I am by nature a skeptic. Routinely, I over analyze and over think, what to many would be simple problems. So obviously when I arrived in DC for the IFYC Leadership Institute, I had lingering doubt as to the prospects of an interfaith movement of this scale actually working. The Better Together campaign is a campaign of such scale and such ambition that it’s hard to wrap your mind around what the IFYC is really pushing for at first. The thought that kept on running through my mind as we entered our first session was people have been deeply divided across religious lines for literally thousands of years; what are a group of 100 college students going to do about that?
By Saturday night I had an answer to my question that erased my cynicism and satisfied the skeptic. It came from the simplicity of the IFYC message and a short but important conversation with my roommate for the weekend.
The idea that we should focus on our shared values while embracing each other’s differences in order to work for the common good is beautiful in its simplicity and revolutionary in its implications. But, as we all know, a message is nothing but words on a paper if it cannot inspire action and have some sort of real world results.
These real world results are what I was looking for and what I craved. I got my real world results on Saturday morning while getting ready to head out to Georgetown with my roommate for the weekend. He made a comment in passing that in his many years of traveling he had never stayed in a hotel with someone that was not of his faith. I was worried that he was feeling a touch uneasy, but all my fears were gone when he said with a sincere smile: “this works Adam”.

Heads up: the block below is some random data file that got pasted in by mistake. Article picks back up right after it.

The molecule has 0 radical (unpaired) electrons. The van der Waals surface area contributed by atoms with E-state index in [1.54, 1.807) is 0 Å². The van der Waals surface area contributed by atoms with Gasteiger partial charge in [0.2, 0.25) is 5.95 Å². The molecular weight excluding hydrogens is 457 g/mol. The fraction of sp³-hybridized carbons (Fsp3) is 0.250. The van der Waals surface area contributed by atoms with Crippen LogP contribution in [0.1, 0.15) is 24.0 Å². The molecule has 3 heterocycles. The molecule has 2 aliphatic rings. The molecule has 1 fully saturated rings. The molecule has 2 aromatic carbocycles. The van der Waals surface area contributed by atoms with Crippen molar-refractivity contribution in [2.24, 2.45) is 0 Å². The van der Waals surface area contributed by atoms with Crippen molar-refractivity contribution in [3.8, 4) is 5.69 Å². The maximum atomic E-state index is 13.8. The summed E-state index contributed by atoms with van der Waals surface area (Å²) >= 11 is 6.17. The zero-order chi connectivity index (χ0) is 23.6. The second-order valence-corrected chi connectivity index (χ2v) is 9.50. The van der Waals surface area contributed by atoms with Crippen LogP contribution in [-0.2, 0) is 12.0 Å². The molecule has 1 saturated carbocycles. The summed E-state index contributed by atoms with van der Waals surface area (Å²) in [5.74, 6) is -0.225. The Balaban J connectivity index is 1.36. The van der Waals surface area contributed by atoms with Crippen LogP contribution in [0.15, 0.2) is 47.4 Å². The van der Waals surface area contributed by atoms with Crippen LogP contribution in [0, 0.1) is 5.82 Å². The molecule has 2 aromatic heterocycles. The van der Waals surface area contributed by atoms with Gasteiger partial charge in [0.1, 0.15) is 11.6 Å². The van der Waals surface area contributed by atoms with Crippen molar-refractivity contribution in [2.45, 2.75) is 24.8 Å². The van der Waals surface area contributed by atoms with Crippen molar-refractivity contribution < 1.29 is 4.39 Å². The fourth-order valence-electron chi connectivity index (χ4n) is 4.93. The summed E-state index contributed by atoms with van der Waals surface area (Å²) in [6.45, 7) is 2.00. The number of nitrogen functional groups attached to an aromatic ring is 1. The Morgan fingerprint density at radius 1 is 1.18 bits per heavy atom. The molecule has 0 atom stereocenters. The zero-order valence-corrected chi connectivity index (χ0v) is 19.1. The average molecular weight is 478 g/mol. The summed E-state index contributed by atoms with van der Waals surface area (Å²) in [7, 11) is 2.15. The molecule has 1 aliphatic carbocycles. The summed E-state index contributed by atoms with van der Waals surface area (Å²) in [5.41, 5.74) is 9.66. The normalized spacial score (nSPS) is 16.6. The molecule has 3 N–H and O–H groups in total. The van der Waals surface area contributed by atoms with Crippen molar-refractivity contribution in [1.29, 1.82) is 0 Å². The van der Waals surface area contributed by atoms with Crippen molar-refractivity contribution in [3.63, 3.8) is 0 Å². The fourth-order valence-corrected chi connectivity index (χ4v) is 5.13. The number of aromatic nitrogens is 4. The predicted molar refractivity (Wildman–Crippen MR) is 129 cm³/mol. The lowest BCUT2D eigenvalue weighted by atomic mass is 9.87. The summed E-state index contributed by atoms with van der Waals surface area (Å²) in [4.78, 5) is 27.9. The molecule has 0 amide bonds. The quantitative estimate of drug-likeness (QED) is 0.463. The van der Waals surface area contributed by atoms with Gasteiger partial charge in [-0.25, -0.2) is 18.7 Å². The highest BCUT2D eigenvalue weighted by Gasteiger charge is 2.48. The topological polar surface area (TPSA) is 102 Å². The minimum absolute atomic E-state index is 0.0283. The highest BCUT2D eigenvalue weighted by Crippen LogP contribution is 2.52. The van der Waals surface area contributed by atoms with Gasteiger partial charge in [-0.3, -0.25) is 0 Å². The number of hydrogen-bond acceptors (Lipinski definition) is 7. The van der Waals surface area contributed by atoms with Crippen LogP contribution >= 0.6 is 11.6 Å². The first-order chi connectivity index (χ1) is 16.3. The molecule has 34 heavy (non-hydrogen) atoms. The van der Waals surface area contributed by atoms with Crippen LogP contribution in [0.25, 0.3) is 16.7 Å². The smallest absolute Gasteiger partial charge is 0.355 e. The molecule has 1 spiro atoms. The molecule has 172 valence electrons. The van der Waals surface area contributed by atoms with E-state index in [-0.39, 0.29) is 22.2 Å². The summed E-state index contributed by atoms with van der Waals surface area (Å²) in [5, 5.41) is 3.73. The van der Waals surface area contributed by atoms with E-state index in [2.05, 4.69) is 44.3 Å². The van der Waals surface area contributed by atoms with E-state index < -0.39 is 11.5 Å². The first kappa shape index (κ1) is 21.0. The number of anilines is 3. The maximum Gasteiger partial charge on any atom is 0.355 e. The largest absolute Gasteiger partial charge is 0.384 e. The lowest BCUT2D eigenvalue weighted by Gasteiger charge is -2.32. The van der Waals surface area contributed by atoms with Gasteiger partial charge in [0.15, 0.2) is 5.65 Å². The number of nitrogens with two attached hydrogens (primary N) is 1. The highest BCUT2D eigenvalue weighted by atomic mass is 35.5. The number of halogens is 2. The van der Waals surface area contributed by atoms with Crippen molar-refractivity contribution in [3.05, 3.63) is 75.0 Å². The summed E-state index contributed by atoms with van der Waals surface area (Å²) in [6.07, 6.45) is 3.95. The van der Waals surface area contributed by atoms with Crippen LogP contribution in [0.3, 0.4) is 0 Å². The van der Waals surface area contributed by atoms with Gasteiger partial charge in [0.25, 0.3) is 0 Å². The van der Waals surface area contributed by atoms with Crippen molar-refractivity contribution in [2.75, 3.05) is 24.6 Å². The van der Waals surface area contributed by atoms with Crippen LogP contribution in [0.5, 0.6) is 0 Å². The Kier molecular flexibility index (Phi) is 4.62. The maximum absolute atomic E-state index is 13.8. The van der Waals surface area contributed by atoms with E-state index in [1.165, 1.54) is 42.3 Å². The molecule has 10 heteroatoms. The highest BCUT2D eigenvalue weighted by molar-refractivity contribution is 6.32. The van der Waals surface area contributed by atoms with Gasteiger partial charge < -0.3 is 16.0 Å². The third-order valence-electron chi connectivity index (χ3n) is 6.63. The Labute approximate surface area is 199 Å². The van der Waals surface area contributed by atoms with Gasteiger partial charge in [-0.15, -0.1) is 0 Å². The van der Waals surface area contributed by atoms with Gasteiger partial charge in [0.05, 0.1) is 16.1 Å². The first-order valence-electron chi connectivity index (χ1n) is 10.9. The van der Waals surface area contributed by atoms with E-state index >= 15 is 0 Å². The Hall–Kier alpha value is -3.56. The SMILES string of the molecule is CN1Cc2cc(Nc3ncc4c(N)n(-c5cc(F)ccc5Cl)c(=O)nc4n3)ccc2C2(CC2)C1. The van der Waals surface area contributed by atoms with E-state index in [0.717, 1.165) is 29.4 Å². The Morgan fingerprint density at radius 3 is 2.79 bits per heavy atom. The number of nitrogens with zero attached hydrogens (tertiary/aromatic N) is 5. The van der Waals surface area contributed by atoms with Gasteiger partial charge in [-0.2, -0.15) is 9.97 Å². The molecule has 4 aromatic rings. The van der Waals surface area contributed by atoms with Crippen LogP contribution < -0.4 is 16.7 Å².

In three words he summed up everything that was right with interfaith. Here was a middle aged Muslim and an atheist college student sharing a room; we were not just tolerating each other, but legitimately enjoying each other’s company. This was not forced. This was wholly organic. For me this turned into a microcosm of everything that the interfaith movement can and should be.
It wasn’t until a couple hours later that I realized that the skeptic inside of me had been satisfied and silenced. This Better Together campaign can work. And, if I have anything to say about it, it will work. We will change the world. We can and will be better together.
– Adam Garner, Interfaith in Action